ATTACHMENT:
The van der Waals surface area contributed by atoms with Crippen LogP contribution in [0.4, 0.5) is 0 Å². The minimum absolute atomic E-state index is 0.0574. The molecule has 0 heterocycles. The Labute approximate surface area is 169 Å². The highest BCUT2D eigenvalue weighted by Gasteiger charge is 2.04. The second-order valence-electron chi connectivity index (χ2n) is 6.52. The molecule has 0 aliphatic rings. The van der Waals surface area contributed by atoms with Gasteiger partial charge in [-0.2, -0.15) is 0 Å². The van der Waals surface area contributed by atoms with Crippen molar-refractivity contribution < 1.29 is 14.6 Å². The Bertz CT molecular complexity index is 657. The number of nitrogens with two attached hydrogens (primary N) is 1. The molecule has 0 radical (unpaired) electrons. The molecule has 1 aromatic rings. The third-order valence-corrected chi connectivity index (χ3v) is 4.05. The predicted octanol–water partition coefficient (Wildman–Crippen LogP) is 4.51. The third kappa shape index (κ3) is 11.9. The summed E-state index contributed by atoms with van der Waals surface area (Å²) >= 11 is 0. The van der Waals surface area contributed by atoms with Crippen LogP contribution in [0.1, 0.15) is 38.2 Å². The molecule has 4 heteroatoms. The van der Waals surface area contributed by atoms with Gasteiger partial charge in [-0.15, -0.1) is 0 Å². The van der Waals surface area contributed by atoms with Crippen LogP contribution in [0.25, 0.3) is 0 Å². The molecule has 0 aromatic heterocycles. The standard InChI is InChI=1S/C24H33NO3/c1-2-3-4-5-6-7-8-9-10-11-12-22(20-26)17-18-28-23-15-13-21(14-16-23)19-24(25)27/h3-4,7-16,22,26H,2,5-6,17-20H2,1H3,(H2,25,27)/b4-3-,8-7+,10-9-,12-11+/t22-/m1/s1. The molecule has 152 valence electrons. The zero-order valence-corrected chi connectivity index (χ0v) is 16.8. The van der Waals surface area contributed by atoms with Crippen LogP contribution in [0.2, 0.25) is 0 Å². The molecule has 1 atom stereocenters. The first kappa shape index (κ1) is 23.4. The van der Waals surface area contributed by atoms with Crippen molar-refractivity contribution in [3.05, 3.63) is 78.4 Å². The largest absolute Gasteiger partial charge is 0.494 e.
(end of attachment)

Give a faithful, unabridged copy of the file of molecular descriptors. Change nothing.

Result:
The van der Waals surface area contributed by atoms with Crippen LogP contribution in [0.4, 0.5) is 0 Å². The minimum absolute atomic E-state index is 0.0574. The molecule has 0 heterocycles. The Labute approximate surface area is 169 Å². The highest BCUT2D eigenvalue weighted by Gasteiger charge is 2.04. The second-order valence-electron chi connectivity index (χ2n) is 6.52. The molecule has 0 aliphatic rings. The van der Waals surface area contributed by atoms with Gasteiger partial charge in [-0.2, -0.15) is 0 Å². The van der Waals surface area contributed by atoms with Crippen molar-refractivity contribution < 1.29 is 14.6 Å². The Bertz CT molecular complexity index is 657. The number of nitrogens with two attached hydrogens (primary N) is 1. The molecule has 0 radical (unpaired) electrons. The molecule has 1 aromatic rings. The third-order valence-corrected chi connectivity index (χ3v) is 4.05. The predicted octanol–water partition coefficient (Wildman–Crippen LogP) is 4.51. The third kappa shape index (κ3) is 11.9. The summed E-state index contributed by atoms with van der Waals surface area (Å²) >= 11 is 0. The van der Waals surface area contributed by atoms with Crippen LogP contribution in [0.1, 0.15) is 38.2 Å². The molecule has 4 heteroatoms. The van der Waals surface area contributed by atoms with Gasteiger partial charge in [-0.15, -0.1) is 0 Å². The van der Waals surface area contributed by atoms with Crippen LogP contribution in [0.25, 0.3) is 0 Å². The molecule has 0 aromatic heterocycles. The standard InChI is InChI=1S/C24H33NO3/c1-2-3-4-5-6-7-8-9-10-11-12-22(20-26)17-18-28-23-15-13-21(14-16-23)19-24(25)27/h3-4,7-16,22,26H,2,5-6,17-20H2,1H3,(H2,25,27)/b4-3-,8-7+,10-9-,12-11+/t22-/m1/s1. The molecule has 152 valence electrons. The zero-order valence-corrected chi connectivity index (χ0v) is 16.8. The van der Waals surface area contributed by atoms with Crippen LogP contribution in [0.2, 0.25) is 0 Å². The molecule has 1 atom stereocenters. The first kappa shape index (κ1) is 23.4. The van der Waals surface area contributed by atoms with Crippen molar-refractivity contribution in [3.05, 3.63) is 78.4 Å². The largest absolute Gasteiger partial charge is 0.494 e.